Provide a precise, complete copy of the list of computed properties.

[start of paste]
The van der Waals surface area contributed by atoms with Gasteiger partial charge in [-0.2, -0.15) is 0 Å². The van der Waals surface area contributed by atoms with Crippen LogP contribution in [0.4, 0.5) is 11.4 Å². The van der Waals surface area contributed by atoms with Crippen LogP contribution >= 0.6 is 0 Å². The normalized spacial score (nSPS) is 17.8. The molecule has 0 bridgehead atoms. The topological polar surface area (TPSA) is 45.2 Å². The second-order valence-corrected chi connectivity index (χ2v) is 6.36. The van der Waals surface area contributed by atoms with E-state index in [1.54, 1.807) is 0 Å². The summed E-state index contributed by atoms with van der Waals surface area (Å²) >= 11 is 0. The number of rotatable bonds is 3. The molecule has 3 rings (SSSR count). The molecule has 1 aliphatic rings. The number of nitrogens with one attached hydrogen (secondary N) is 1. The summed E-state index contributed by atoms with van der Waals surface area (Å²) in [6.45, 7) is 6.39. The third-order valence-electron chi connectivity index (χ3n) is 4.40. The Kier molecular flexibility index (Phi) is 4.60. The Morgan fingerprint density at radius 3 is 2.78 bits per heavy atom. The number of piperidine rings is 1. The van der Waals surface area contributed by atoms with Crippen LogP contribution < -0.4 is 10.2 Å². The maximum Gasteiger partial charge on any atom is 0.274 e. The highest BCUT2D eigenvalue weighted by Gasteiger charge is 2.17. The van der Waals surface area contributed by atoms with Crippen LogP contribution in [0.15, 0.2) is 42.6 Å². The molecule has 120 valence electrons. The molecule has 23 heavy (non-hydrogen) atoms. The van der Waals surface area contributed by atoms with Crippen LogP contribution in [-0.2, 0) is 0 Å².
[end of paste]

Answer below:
The van der Waals surface area contributed by atoms with Gasteiger partial charge in [-0.2, -0.15) is 0 Å². The van der Waals surface area contributed by atoms with Crippen LogP contribution in [0.4, 0.5) is 11.4 Å². The van der Waals surface area contributed by atoms with Crippen LogP contribution >= 0.6 is 0 Å². The normalized spacial score (nSPS) is 17.8. The molecule has 0 bridgehead atoms. The topological polar surface area (TPSA) is 45.2 Å². The second-order valence-corrected chi connectivity index (χ2v) is 6.36. The van der Waals surface area contributed by atoms with E-state index in [1.54, 1.807) is 0 Å². The summed E-state index contributed by atoms with van der Waals surface area (Å²) >= 11 is 0. The number of rotatable bonds is 3. The molecule has 3 rings (SSSR count). The molecule has 1 aliphatic rings. The number of nitrogens with one attached hydrogen (secondary N) is 1. The summed E-state index contributed by atoms with van der Waals surface area (Å²) in [6.45, 7) is 6.39. The third-order valence-electron chi connectivity index (χ3n) is 4.40. The Kier molecular flexibility index (Phi) is 4.60. The Morgan fingerprint density at radius 3 is 2.78 bits per heavy atom. The number of piperidine rings is 1. The van der Waals surface area contributed by atoms with Crippen LogP contribution < -0.4 is 10.2 Å². The maximum Gasteiger partial charge on any atom is 0.274 e. The highest BCUT2D eigenvalue weighted by Gasteiger charge is 2.17. The van der Waals surface area contributed by atoms with Crippen LogP contribution in [0.15, 0.2) is 42.6 Å². The molecule has 120 valence electrons. The molecule has 23 heavy (non-hydrogen) atoms. The van der Waals surface area contributed by atoms with Crippen LogP contribution in [-0.2, 0) is 0 Å².